This list of songs is inspired by a list published by radio station, KEXP, from Seattle in 2010. For the most part, I will faithfully countdown from their list, from Song #500 to Song #1. So, when you see the song title listed as something like: “KEXP: Song #XXX”….it means that I am working off of the official KEXP list. If I post the song title as being: “KTOM: Song #xxx”….it means I have gone rogue and am inserting a song choice from my own personal list of tunes I really like. In either case, you are going to get to hear a great song and learn the story behind it. Finally, I am not a music critic nor a musician. I am a music fan and an armchair storyteller. Enough said! Let’s get on to today’s song.
KEXP: The Top 500 Songs in Modern Music History.
Song #442: Zombie by The Cranberries.
When the full history of modern music is written, there will be a special section reserved for political protest songs. All throughout our modern times, there have been issues of injustice, violence and discrimination that have been counter-acted by the words of some of our best poets, authors, artists and musicians. Songs such as “Blowin’ in the Wind” by Bob Dylan, “Beds are Burning” by Midnight Oil, “Strange Fruit” by Billie Holliday, “Fight the Power” by Public Enemy, “White Riot” by The Clash and that seemingly innocuous chestnut, “Nine to Five” by Dolly Parton, are all examples of singers/bands using their public platform to speak up and speak out about a cause that was important to them. Taking its rightful place on this list is today’s song, “Zombie” by The Cranberries.
“Zombie” is a song written in response to a series of real events in England in 1993 called The Warrington Bombings. In order to understand the context in which these bombings took place, an extremely simplified overview of Irish history is necessary. I will start with a line from “Zombie” that states…..”It’s the same old thing, since 1916….”.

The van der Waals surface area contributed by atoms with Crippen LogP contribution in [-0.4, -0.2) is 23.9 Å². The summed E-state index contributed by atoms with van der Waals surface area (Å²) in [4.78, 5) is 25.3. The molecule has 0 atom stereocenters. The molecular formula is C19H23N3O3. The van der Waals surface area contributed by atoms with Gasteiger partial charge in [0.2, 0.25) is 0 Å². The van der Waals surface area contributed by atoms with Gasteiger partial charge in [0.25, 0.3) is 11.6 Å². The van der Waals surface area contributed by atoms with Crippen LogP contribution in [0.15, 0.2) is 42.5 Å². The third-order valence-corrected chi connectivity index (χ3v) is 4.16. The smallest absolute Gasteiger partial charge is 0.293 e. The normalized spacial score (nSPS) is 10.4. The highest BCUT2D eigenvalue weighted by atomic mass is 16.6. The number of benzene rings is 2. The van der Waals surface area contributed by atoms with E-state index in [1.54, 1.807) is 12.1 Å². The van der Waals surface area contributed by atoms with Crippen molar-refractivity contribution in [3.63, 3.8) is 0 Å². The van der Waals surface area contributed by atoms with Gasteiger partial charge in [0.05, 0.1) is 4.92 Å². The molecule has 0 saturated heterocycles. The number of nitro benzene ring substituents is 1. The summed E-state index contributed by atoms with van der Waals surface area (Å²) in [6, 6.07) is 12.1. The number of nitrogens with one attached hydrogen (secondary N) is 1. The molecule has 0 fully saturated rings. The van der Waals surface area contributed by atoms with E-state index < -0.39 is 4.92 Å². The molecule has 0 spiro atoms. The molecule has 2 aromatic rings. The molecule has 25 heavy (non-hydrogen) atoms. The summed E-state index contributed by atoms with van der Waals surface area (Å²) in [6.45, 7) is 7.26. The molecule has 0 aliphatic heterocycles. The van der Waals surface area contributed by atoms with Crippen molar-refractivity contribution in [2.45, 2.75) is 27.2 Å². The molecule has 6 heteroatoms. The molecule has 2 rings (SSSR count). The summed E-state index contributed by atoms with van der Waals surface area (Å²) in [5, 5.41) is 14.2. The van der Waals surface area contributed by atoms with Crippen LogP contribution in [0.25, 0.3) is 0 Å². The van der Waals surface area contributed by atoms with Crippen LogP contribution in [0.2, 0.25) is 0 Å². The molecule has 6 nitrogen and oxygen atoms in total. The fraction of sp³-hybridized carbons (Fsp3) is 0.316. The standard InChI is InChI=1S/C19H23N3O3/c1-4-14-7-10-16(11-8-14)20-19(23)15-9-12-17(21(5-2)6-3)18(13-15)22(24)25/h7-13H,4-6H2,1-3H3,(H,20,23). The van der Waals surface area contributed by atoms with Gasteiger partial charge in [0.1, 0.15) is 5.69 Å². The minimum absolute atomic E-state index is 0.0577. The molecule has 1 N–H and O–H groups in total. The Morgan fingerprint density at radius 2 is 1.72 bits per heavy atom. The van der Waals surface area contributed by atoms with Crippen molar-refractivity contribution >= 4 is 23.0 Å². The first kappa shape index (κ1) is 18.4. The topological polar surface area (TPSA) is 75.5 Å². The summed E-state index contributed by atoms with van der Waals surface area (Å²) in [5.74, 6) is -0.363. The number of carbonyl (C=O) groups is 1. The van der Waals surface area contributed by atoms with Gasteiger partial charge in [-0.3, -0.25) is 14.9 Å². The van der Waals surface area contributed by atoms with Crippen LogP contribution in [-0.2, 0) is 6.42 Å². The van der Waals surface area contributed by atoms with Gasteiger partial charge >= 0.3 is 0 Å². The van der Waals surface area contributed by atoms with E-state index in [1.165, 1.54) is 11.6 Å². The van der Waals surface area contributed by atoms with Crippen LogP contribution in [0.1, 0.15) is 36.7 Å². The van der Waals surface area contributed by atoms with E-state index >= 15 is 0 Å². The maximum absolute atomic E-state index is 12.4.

1916 is an important date in recent Irish history. For a very long time, England ruled Ireland. In doing so, the British Army conducted regular patrols throughout the country. Many Irish (especially, Catholics) considered the British to be an “army of occupation” and, as such, they actively sought to force them out by any means necessary. In 1916, in the middle of WW1, an organized revolt took place called The Easter Rising. England responded with overwhelming force. They captured those who had organized the Uprising; charging them with treason and executed them in public to send a message of deterrence to anyone else who had thoughts of sedition. While there is a more nuanced history to what happened next, The Easter Rising, in turn, gave rise to a para-military organization called The Irish Republican Army. The IRA, as they became known, began a campaign of terrorist bombings throughout Northern Ireland and England in hopes of forcing the British Government of the 1960s and 70s to enter into negotiations for Irish sovereignty. Many innocent civilians were killed in Northern Ireland, (which split along religious lines; pro-British Protestants on one side and pro-Independence Catholics on the other.) Most of the early bombings occurred in Northern Ireland but, eventually, the IRA took its campaign right into the heart of England, itself. The Warrington Bombings were part of that campaign. There were two different bombings as part of The Warrington Bombing initiative. The first was at an oil refinery. It caused damage but no injuries. A month later, a second bomb was planted in a rubbish bin (or, garbage can, as we like to say in Canada). This blast killed two children and injured 56 others. The outcry that went up as a result of the two children being murdered was instantaneous. The IRA were roundly condemned. One of the people swept up in the outrage that followed was Dolores O’ Riordan, lead singer of the Irish music group called The Cranberries. The deaths of those two children, in particular, seemed to be a breaking point for O’Riordan and many others who were so very tired of the seemingly endless cycle of violence and destruction. She claimed to have written and composed the song very quickly; her passions being as enflamed as they were, the words simply poured out of her. While I always knew that “Zombie” was about the violence that took place in Northern Ireland, I was not aware (until doing research for this post) exactly how timely this song was. The Warrington Bombings took place in 1993. “Zombie” premiered in 1994. While it was not exactly released in “real time”, it was released at a time when the physical and emotional wounds were still very fresh for all involved. Releasing as powerful a song as “Zombie”, as quickly as they did was a brave political act for The Cranberries. As it turned out, it was an act that was not without consequences for the band and for the song.